China Power

China’s Ivory Ban: A Work in Progress

Recent Features

China Power

China’s Ivory Ban: A Work in Progress

China’s ban will not be enough to save the world’s elephants if it does not address its booming illegal ivory trade.

China’s Ivory Ban: A Work in Progress
Credit: Pixabay

At the end of 2017, China came through on its 2015 promise with the United States to ban the legal sale of ivory in China. While this is undoubtedly a huge help to elephant conservation, China will need to address its illegal ivory trade in order to have a lasting impact.

In the hallways of Beijing Capital Airport, there is one charismatic advertisement that seems to reappear every 100 meters or so: that of world-famous basketball player Yao Ming “fist-bumping” with an elephant. Above the advertisement text in Chinese (and not in English as well, unique among advertisements in Beijing Airport’s international wing) proclaims: “In the name of the law, ivory is no longer a commodity.” This advertisement is meant to bring awareness to the fact that on December 31, 2017, despite being the world’s largest legal ivory market, the previously legal ivory trade was shut down. As National Geographic reported at the time, that meant “All of the country’s licensed ivory carving factories and retailers [were] shuttered.”

Some experts were skeptical as to whether China would follow through on its 2015 pledge, alongside the United States, to implement an ivory ban. But not only was the promise kept, China has taken visible steps to enforce it as well. In February 2019, China stood by Tanzania’s decision to convict Yang Fenglan, a Chinese national, to 15 years behind bars for ivory smuggling. Yang had been living in Tanzania since the 1970s and held a wide array of jobs, from a Chinese restaurant owner to the vice president of the “China-Africa Business Council,” a position she held at the time of her arrest in 2015. The organization’s website contends that it is committed to serving Chinese investors in Africa, dedicated to the development of Africa, and actively responds to the measures of the Forum on China-Africa Cooperation (FOCAC). Yang was arrested along with two Tanzanian nationals, and in addition to the 15 year jail sentence, was given a fine of $13 million.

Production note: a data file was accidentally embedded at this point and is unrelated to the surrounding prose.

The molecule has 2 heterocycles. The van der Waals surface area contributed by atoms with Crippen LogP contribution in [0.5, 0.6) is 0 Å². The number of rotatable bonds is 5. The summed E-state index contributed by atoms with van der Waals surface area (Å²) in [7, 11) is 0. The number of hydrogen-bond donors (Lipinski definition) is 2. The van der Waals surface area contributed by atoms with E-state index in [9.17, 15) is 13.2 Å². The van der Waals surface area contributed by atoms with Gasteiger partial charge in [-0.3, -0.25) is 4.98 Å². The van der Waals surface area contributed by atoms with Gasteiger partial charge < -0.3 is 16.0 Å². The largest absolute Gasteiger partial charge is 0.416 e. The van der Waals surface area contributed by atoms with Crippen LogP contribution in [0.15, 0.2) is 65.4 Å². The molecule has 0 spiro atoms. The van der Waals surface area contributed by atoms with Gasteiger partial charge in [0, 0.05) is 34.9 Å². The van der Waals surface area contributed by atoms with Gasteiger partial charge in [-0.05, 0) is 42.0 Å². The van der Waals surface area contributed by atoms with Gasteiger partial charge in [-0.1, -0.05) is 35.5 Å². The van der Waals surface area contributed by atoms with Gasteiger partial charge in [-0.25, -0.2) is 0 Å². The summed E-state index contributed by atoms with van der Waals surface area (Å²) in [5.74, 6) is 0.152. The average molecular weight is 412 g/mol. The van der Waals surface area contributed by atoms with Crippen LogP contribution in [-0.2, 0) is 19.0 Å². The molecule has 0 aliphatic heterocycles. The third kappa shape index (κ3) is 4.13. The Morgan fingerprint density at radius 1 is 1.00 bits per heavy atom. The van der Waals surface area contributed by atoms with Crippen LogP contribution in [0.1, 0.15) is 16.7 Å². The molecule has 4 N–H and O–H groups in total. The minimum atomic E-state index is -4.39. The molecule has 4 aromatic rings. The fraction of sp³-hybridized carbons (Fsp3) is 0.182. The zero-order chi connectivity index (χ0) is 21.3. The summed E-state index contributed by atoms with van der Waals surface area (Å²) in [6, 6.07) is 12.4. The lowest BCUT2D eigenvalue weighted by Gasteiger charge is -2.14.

In a press release by the Ministry of Foreign Affairs, spokesperson Geng Shuang said that “China does not protect Chinese nationals who commit crimes abroad, and that China upholds the just decision made by Tanzania in this case.” Geng elaborated further on his remarks, saying that “China is willing to continue to contribute to the protection of endangered wildlife and the suppression of illegal trade, together with the international community including Tanzania.”  Without a doubt, China’s approval of the arrest of Yang Fenglan is an important step to curbing ivory trafficking.

Meanwhile, the recent ban, just over a year old, is already starting to show results in changing Chinese consumer’s view towards ivory (even though it is too early to say whether the ban has had any effect on elephant populations). However, without the legal ivory trade, illegal ivory trafficking has grown. For the 2017 ban to have a meaningful effect, China will need to clamp down on its illegal ivory trade as well.

In order to understand how the Chinese ivory trade became what it is today, it is important to start from the beginning of China’s love affair with ivory.

Due to the rampant poaching of elephants during the 1980s, the “Convention on International Trade in Endangered Species and Wildlife Flora” (CITES) placed elephants in their “Appendix I” category in 1990. This classification of animals is reserved for only the world’s most endangered plants and animals, and by placing elephants on this list the worldwide sale of ivory was essentially banned. Initially many countries in Africa reported the ban as being incredibly effective and that it helped stabilize their elephant populations.

However, since many African countries do not have an abundance of resources to spare for wildlife conservation, poaching continued, albeit at a much lower level than before the CITES ban in 1990. In order to raise money for elephant conservation, CITES approved a “one-time sale” of 49.4 metric tons of stockpiled ivory in 1999 from Botswana, Namibia, and Zimbabwe to Japan. The money used from this sale of seized ivory was used to fund elephant protection, and due to the success of this sale, CITES approved another “one-time sale” in 2008. However this time the sale went to both Japan and China, and while it did raise $15 million worth of badly needed funds for elephant conservation, it also contributed to the revival of the ivory craze in China: a country where the ivory trade was legal.

In China, ivory is seen as status symbol. The raw tusks that are brought into China are usually turned into anything from Buddhist statues to chopsticks. With the rampant rise in demand for ivory after 2008, Tanzania saw their elephant population decrease from 110,000 wild elephants in 2009 to a depressing 44,000 in 2014. Yang Fenglan is believed to be responsible for at least 400 of those deaths. As an animal with a gestational period of 22 months, growing elephant populations is incredibly difficult.